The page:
If, if you're opponent, is behaving unreasonably, if they're not complying, plying the directions, if you know them, they're taking points that aren't relevant and said, yes So they can be a useful tool in your armory in terms of employment, tribunals mitigation, when you are making a costs warning. You need to as the keys and the title, you need to warn your opponents that you're planning to make across the board. And normally that's, you know, done through a letter. You explain the basis of the custom board and then inform them that they also inform how much the cost of all just want you to be.
They can be quite useful in terms of potentially trying to get the claimant to drop the case. So, you could say, Look, you know, we've, we think are unreasonable, and bringing this claim if you drop the case, we won't pursue for costs. Yeah, so, they can be quite useful.
So, we've got another question. If you're a new came and only wants to do judicial mediation, reinstatement is an option: can you proceed even if the employer would not want to the state?
Yeah, I think you can proceed with the mediation. I mean, the purpose of mediation is to try and reach agreements that both parties are happy with.
So I guess that would be the job of the judge to deal with that. So if the claimant is saying, no, I want I want green stipend. And the employer is saying, nope, that's not going to happen then I guess it depends on the circumstances of the case as to whether that's a deal breaker or not.
The judge will try and use their skill to try and reach a compromise that which might be difficult in those particular circumstances, but certainly it might not just be about that. I would say, you know, it's worth engaging and judicial mediation with a bit of an open mind, but also having your, your red lines. The lines that you incur costs. And if reinstatement is one of those, then it's perfectly valid to have at, and then go into the judicial mediation without approach.
Yeah, And just to add to that, a couple of things. Firstly, judicial mediation has to be approved by the regional employment judge. So it doesn't just happen. So if you express as a preliminary hearing that both parties want to pursue judicial mediation, that will be a short preliminary hearing, which is held by the Regional Employment Judge, to decide whether or not it's appropriate to allocate that judicial resource to the particular case. And if that hearing, the early one is very clear that there are unassailable issues such as the claimant wants to be re-instated, the response under no circumstances can re-instate. And there is no movement from that. It won't get to sit down for judicial mediation.
I don't think, but I do agree with us that if you go, if you overcome that hurdle, what you do, is you, you set out a, in a statement of desired outcomes at the beginning. And, again, you can have two red lines there.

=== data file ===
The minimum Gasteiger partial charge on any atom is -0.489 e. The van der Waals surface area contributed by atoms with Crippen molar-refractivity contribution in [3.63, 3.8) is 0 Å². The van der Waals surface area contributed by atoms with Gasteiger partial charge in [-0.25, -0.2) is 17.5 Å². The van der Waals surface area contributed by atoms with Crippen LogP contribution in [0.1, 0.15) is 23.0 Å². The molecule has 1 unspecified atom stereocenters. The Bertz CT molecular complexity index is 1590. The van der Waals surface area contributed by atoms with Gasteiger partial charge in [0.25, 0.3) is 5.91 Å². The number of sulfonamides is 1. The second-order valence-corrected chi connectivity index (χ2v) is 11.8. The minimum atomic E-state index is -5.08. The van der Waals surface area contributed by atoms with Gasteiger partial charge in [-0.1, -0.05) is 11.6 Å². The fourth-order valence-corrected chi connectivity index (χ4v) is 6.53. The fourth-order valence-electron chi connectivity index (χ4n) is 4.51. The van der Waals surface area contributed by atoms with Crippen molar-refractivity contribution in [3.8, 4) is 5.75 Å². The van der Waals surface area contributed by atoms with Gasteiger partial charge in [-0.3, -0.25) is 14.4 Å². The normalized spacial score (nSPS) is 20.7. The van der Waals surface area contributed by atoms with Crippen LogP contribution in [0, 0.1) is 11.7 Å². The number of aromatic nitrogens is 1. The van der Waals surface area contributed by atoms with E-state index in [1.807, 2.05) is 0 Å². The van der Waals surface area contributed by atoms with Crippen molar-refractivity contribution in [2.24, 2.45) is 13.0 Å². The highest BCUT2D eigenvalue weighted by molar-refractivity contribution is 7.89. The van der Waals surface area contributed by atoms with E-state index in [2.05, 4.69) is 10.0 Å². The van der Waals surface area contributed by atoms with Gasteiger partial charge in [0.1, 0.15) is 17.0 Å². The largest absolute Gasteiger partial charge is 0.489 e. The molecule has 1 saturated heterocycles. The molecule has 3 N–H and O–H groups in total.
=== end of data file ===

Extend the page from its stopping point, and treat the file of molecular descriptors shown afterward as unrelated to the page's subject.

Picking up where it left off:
But another technical point, I suppose, is that reinstatement or re-engagement, are concepts associated with unfair dismissal claims. And judicial mediation is generally only open for discrimination claims. So it would depend if there was a discrimination element to the claim that was being brought.
Because if it is a simple unfair dismissal claim, then I don't think dates and the tribunal would allow judicial mediation.
And just one more question. Yeah, last question.
Is it really worth exploring early conciliation through a cast?
Um, good question. When it has to happen.
The claimant has to go through indicated early conciliation in order to bring a claim. A lot of the time it is a bit of a robust stumping exercise. And sometimes respondents don't even know about it.
But generally, I would say, going back to Esther's settlement point, uh, it makes sense to try and explore at an early stage, Just so you've got the information, and you're armed with the information as you go forward with the claim. And if it's very clear from the outset that the claim is looking for is unrealistic, you've got that information. But, equally, if you know it's going to cost you £10000, £20,000, £30,000 to defend the claim, and the client is looking for three or £4000, then maybe you explore that right at the outset. before you, even though the legal fees.
So, from that point of view, I would never just never discount it.
Um, but a bit like judicial mediation, I do think that I can consider this to an extent, Tony, as good as the conciliator.
Anything you'd add that's thrown out on the on?
I'd agree with that, OK, great, so is that all the questions remain?
Yeah, that was all of them.
OK, well, that brings us to the end of this webinar and I hope you found it useful and relevant. If there is something you would like further information on or have a specific query on any matter that you'd like to discuss and please do let us know and we'll be happy to help.
Otherwise, on behalf Vesta, thank you, Esther and me. Thank you very much for joining.